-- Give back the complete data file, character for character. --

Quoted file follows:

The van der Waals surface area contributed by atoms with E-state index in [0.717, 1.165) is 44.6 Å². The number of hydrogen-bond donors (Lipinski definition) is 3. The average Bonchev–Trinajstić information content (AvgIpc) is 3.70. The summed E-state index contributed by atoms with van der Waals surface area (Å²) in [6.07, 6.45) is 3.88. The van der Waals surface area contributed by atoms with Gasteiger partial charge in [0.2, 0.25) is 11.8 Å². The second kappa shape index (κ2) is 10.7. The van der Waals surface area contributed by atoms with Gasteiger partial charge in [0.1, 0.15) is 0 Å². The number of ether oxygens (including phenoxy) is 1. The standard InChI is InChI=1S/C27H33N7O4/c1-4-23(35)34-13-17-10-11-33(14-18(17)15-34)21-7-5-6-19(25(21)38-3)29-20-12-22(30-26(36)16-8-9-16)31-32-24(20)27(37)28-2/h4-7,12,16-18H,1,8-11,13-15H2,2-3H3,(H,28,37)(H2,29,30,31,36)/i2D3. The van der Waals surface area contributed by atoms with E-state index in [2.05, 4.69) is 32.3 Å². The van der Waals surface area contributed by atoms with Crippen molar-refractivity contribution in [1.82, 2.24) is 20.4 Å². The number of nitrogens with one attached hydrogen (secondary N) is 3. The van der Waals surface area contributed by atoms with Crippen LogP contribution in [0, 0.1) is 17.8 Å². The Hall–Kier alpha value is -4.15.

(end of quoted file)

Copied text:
The van der Waals surface area contributed by atoms with E-state index in [0.717, 1.165) is 44.6 Å². The number of hydrogen-bond donors (Lipinski definition) is 3. The average Bonchev–Trinajstić information content (AvgIpc) is 3.70. The summed E-state index contributed by atoms with van der Waals surface area (Å²) in [6.07, 6.45) is 3.88. The van der Waals surface area contributed by atoms with Gasteiger partial charge in [0.2, 0.25) is 11.8 Å². The second kappa shape index (κ2) is 10.7. The van der Waals surface area contributed by atoms with Gasteiger partial charge in [0.1, 0.15) is 0 Å². The number of ether oxygens (including phenoxy) is 1. The standard InChI is InChI=1S/C27H33N7O4/c1-4-23(35)34-13-17-10-11-33(14-18(17)15-34)21-7-5-6-19(25(21)38-3)29-20-12-22(30-26(36)16-8-9-16)31-32-24(20)27(37)28-2/h4-7,12,16-18H,1,8-11,13-15H2,2-3H3,(H,28,37)(H2,29,30,31,36)/i2D3. The van der Waals surface area contributed by atoms with E-state index in [2.05, 4.69) is 32.3 Å². The van der Waals surface area contributed by atoms with Crippen molar-refractivity contribution in [1.82, 2.24) is 20.4 Å². The number of nitrogens with one attached hydrogen (secondary N) is 3. The van der Waals surface area contributed by atoms with Crippen LogP contribution in [0, 0.1) is 17.8 Å². The Hall–Kier alpha value is -4.15.